Following a strong year and Christmas quarter, Seattle-based Nordstrom Inc. is boosting investments in e-commerce, where it sees the most growth, as well as in planning and allocation, and mobile devices.
This story first appeared in the February 17, 2012 issue of WWD. Subscribe Today.
The company is also sustaining heady growth of its Rack outlet division, with 15 openings planned this year on top of last year’s 18, and for the last year has been eyeing Canada for expansion, although getting the right real estate there is tricky.
For the year ended Jan. 28, Nordstrom’s total sales surpassed $10 billion for the first time, and rose 7.2 percent on a comp-store basis, while the Rack outlets surpassed $2 billion in volume. Net earnings rose 11.4 percent to $683 million, from $613 million in 2010. Earnings per diluted share were $3.14, compared with $2.75 a year earlier.
The fourth quarter net rose 1.7 percent to $236 million, or $1.11 a diluted share, compared with $232 million, or $1.04, for the same quarter a year ago. Same-store sales rose 7.1 percent to $3.17 billion, versus $2.82 billion in the year-ago period.
This year, Nordstrom expects same-store sales to increase 4 to 6 percent, and earnings per diluted share in the range of $3.30 to $3.45. Also, Nordstrom has decided to break out same-stores sales across the full-line, Rack and direct divisions quarterly.
On the brick-and-mortar side, one full-line store is planned. The company has 117 full-line units and believes it could ultimately operate 125 in the U.S.
Erik Nordstrom, president of stores, characterized Canada as “an attractive market for us. We have a lot of customers there, being as close to the border as we are. It’s a healthy retail market but a tough real estate market. We think we can learn a lot [in Canada] that could inform us for expansion after that. At this point, it is a real estate question and we haven’t answered that yet.” Vancouver is likely the first target since it is close to Nordstrom’s Seattle base.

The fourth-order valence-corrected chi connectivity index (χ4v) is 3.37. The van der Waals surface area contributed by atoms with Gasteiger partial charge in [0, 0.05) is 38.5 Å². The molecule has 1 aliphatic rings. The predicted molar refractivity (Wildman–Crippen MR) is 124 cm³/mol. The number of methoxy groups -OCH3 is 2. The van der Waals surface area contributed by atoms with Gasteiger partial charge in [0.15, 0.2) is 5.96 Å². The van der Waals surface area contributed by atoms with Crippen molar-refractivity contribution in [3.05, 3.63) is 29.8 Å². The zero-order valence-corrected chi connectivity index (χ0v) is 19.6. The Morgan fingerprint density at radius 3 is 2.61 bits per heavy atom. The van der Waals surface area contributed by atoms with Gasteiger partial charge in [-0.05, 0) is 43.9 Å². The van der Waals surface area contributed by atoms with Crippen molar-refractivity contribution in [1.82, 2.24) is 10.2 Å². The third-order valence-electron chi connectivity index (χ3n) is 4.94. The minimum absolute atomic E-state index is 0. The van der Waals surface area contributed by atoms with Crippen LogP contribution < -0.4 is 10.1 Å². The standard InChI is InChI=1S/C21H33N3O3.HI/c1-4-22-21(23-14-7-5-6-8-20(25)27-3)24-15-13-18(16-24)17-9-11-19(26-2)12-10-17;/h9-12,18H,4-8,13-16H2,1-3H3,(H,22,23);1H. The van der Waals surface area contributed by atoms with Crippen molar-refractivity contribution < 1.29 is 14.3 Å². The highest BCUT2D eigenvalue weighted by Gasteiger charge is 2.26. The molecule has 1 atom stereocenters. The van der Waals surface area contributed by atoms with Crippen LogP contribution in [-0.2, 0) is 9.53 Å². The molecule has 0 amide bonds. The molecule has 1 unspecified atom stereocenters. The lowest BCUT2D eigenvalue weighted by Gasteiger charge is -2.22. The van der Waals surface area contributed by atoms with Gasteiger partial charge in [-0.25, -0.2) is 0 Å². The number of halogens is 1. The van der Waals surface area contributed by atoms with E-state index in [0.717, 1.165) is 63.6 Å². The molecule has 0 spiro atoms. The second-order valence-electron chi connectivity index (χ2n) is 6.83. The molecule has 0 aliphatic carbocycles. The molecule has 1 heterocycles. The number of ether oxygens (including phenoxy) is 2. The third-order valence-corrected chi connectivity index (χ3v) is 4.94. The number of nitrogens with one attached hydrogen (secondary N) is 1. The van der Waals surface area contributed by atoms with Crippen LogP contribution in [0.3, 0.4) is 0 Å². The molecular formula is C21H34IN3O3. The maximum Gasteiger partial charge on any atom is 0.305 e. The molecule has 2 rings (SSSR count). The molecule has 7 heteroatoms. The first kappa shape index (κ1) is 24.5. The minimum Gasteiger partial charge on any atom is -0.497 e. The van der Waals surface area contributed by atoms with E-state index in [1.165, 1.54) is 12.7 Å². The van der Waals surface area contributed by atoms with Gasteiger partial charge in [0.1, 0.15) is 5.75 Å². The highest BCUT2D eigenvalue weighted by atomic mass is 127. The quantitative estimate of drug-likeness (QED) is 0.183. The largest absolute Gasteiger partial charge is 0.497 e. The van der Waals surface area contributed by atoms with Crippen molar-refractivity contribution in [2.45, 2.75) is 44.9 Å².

On the merchandise front, Nordstrom did best in handbags, designer labels and cosmetics last quarter, while footwear and online sales overall were robust all year. In addition, “regular-price selling remains at historically high levels,” said Blake Nordstrom, president of Nordstrom Inc.
Women’s apparel overall, however, continues to be disappointing, though the company has been experimenting with a new format at stores in Nashville and St. Louis. The format has fewer divisions between departments and a better flow through women’s.
“It’s been a challenging year for us and that prompted some changes,” said Pete Nordstrom, president of merchandising, referring to the women’s apparel business and the January departure of Loretta Soffe, executive vice president and general merchandise manager for that area.
Despite that, Nordstrom’s direct business grew close to 30 percent in 2011, and was lifted by enhanced service and free shipping and returns launched in September. A small “pilot” testing same-day delivery followed. There will be a $140 million investment in e-commerce this year, representing 30 percent of the total capital budget for the year, compared to $100 million in 2011. Nordstrom plans to expand the online assortment, boost the e-commerce team with another 400 employees, continue to rollout mobile devices to sales associates and further customize the customer engagement online.
The HauteLook Web site, owned by Nordstrom, saw a 60 percent sales gain and a doubling of membership to over 7.5 million last year, though the acquisition was a 23-cent drag on earnings last year and is expected to be the same this year.